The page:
Cough/colds (under 1's)

Coughs and colds are extremely common in young children and tend to occur more frequently over the autumn and winter months. They are usually caused by an infection and most children get better by themselves. In general, antibiotics do not make them better more quickly. If they are finding it hard to breath or are too breathless to feed, they may need to be look after in hospital.

When should you worry?

If you child has any of the following:

  • Breathing very fast or breathing that stops or pauses
  • Makes a grunting noise every time they breathe out
  • A harsh noise as they breathe in (stridor) present all of the time (even when they are not upset)
  • Becomes pale, blue, mottled and/or unusually cold to touch
  • Difficult to wake up, very sleepy or confused
  • Weak, high-pitched, continuous cry or can’t be settled
  • Has a fit (seizure)
  • Is under 3 months old with temperature more than 38°C or under 36°C (unless fever in the 48 hours following vaccinations and no other red or amber features)
  • Has a rash that does not go away with pressure (the ‘Glass Test’)

You need urgent help.

Go to the nearest Hospital Emergency (A&E) Department or phone 999

If your child has any of the following:

  • Working hard to breathe, drawing in of the muscles below the ribs
  • A harsh noise as they breathe in (stridor) only when upset
  • Dry skin, lips or tongue
  • Not had a wee or wet nappy in last 8 hours
  • Poor feeding in babies (less than half of their usual amount)
  • Irritable (Unable to settle them with toys, TV, food or hugs even after their fever has come down)
  • Is 3-6 months old with temperature 39oC or above (unless fever in the 48 hours following vaccinations and no other red or amber features)
  • Temperature of 38oC or above for more than 5 days or shivering with fever(rigors)
  • Temperature less than 36°C in those over 3 months
  • Getting worse or you are worried about them

You need to contact a doctor or nurse today.

Please ring your GP surgery or call NHS 111 - dial 111

If none of the above features are present

  • Watch them closely for any change and look out for any red or amber symptoms
  • Additional advice is also available for families for help cope with crying in otherwise well babies
  • If your child has a long term condition or disability and you are worried please contact your regular team or follow any plans that they have given you.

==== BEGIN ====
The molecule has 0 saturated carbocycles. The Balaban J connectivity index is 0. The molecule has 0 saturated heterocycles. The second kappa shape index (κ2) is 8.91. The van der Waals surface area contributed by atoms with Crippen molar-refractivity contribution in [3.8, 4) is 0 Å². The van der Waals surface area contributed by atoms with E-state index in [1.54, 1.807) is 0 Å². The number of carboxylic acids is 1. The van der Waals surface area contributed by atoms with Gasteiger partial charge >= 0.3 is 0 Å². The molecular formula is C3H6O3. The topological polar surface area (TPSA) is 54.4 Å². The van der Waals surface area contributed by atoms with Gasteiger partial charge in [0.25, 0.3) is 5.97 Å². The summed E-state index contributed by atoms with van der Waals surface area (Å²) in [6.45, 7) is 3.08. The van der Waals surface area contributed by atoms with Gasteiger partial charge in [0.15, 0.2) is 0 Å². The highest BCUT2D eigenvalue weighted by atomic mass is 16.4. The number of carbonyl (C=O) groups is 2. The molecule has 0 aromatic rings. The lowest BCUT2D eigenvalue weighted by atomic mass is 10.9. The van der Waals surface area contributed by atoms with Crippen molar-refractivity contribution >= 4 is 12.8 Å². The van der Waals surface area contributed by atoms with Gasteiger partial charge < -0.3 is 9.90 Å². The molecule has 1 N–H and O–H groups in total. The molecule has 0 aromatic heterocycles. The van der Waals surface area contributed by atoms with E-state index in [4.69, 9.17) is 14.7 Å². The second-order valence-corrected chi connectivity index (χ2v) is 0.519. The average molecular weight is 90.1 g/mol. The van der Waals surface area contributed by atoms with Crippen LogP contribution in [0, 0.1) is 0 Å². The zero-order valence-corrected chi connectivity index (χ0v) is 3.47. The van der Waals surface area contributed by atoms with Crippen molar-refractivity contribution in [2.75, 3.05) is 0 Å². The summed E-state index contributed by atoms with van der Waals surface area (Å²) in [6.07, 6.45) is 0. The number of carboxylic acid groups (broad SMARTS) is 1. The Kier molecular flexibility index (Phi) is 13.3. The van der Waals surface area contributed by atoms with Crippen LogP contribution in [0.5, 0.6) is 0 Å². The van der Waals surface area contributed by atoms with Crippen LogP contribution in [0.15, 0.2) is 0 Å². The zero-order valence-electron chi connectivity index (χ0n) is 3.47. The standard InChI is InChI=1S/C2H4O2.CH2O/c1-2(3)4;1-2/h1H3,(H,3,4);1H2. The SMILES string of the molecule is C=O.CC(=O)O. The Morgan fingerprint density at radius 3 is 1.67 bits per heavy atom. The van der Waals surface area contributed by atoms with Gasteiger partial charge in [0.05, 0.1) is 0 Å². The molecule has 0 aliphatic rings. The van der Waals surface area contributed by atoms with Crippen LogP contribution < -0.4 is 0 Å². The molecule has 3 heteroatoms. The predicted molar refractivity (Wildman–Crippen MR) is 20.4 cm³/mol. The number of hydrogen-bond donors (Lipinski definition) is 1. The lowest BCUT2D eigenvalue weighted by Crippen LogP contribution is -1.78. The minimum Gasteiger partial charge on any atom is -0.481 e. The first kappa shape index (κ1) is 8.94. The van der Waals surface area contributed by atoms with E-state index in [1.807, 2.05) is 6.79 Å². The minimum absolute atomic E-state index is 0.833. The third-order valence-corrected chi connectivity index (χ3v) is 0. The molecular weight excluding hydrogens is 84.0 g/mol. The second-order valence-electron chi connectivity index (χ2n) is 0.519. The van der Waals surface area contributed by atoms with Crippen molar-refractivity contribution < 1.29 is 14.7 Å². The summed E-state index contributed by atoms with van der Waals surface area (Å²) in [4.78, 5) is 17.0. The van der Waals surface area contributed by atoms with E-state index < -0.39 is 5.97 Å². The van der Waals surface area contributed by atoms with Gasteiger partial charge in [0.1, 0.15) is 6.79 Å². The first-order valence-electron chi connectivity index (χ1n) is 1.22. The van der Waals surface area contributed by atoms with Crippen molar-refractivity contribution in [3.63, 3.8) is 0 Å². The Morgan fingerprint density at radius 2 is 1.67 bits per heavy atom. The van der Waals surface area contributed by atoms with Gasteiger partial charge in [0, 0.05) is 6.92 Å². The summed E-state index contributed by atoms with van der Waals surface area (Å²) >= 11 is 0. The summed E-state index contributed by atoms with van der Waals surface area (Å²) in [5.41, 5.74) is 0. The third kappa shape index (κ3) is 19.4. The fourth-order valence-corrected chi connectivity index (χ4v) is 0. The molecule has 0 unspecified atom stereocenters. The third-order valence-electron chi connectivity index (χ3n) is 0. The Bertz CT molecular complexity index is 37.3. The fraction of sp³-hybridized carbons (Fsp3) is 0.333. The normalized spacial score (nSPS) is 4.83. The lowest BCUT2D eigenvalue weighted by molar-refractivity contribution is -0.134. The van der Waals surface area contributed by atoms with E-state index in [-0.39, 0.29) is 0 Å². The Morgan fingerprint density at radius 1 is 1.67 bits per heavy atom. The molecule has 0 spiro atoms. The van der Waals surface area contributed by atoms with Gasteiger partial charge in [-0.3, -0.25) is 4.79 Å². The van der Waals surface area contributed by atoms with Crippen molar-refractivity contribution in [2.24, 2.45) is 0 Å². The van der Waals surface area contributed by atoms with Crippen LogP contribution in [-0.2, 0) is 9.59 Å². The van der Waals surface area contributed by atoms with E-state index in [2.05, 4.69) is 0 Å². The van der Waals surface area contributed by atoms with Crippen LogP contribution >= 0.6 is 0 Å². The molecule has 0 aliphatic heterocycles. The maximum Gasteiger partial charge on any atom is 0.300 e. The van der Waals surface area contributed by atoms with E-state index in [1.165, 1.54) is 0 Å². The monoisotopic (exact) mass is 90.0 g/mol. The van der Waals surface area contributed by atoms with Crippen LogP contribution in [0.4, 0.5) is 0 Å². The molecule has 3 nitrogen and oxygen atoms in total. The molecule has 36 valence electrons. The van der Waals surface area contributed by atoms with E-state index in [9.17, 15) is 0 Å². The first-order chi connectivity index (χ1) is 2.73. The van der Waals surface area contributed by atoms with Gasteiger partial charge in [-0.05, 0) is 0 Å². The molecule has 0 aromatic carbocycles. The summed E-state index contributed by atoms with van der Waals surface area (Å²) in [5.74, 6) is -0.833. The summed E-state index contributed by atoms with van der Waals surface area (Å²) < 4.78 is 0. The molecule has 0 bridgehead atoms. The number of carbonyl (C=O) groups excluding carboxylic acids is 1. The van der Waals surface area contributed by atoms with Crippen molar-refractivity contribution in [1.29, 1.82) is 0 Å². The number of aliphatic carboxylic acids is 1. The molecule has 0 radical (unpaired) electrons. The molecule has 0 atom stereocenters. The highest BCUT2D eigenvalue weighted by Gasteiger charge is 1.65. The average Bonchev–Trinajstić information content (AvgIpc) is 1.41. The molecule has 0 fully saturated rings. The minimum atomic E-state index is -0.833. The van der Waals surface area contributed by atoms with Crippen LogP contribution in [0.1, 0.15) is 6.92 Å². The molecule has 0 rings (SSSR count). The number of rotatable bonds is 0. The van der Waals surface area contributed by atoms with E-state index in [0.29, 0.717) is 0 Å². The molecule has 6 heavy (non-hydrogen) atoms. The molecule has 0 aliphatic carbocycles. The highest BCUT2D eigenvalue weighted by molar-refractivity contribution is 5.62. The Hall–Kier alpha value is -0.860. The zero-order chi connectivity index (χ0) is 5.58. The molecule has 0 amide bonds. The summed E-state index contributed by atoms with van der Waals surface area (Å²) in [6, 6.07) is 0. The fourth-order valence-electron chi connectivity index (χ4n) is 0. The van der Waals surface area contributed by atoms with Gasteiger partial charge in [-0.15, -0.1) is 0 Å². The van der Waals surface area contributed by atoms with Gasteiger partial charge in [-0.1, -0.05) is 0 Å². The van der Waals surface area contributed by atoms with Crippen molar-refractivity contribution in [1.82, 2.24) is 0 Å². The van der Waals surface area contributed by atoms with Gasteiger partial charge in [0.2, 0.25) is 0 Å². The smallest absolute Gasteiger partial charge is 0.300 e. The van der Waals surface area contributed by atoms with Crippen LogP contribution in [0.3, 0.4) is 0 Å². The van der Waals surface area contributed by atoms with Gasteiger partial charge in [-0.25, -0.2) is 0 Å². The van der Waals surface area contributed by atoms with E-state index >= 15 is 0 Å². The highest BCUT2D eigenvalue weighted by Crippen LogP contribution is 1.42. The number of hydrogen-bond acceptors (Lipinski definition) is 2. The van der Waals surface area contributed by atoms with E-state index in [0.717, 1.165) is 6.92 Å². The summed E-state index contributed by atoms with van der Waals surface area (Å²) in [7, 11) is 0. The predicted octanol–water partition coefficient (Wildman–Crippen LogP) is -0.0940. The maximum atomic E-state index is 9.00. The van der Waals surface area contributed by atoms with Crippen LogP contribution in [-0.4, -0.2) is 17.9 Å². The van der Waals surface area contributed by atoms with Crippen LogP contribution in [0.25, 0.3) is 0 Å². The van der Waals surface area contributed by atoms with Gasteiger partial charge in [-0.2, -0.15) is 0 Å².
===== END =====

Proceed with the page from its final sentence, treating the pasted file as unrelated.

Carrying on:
Self care

Continue providing your child’s care at home. If you are still concerned about your child, call NHS 111 – dial 111


Treatment

Most children with coughs/colds do no require treatment with antibiotics. Antibiotics rarely speed up recovery and often cause side effects such as rash and diarrhoea. They will also promote the development of antibiotic resistant bacteria in your child.

3712_HT_Antibiotic_resistance_cough.jpg


  • Keep your child well hydrated by offering them lots of fluids. If your child is not feeding as normal, offer smaller feeds but more frequently.
  • Cough syrup does not tend to help with coughs
  • You can try using saline nose drops or spray if your baby has a blocked nose.

If your child has a runny nose and breathing difficulties, it is most likely that they have a condition called bronchiolitis. Most children with bronchiolitis get better by themselves with no specific treatment. Bronchiolitis is caused by a viral illness, so antibiotics are not helpful.

Symptoms of bronchiolitis:

  • Your child may have a runny nose and sometimes a temperature and a cough.
  • After a few days your child's cough may become worse and their breathing may get faster/more laboured.
  • As breathing becomes more difficult, your baby may not be able to take their usual amount of milk by breast or bottle.
  • Your child may vomit after feeding and you may notice fewer nappies than normal.

How long does bronchiolitis last?

  • Most children with bronchiolitis will seem to worsen during the first 1-3 days of the illness before beginning to improve over the next two weeks. The cough may go on for a few more weeks.
  • Your child can go back to nursery or day care as soon as he or she is well enough (that is feeding normally and with no difficulty in breathing).

Prevention

It is not always easy to avoid catching these infections. However, good hygiene practices can prevent infections spreading

  • Wash your hands regularly and thoroughly
  • Use a tissue when coughing or sneezing and put it in the bin
  • Avoid sharing glasses or utensils with people who are unwell

This guidance is written by healthcare professionals from across Hampshire, Dorset and the Isle of Wight.

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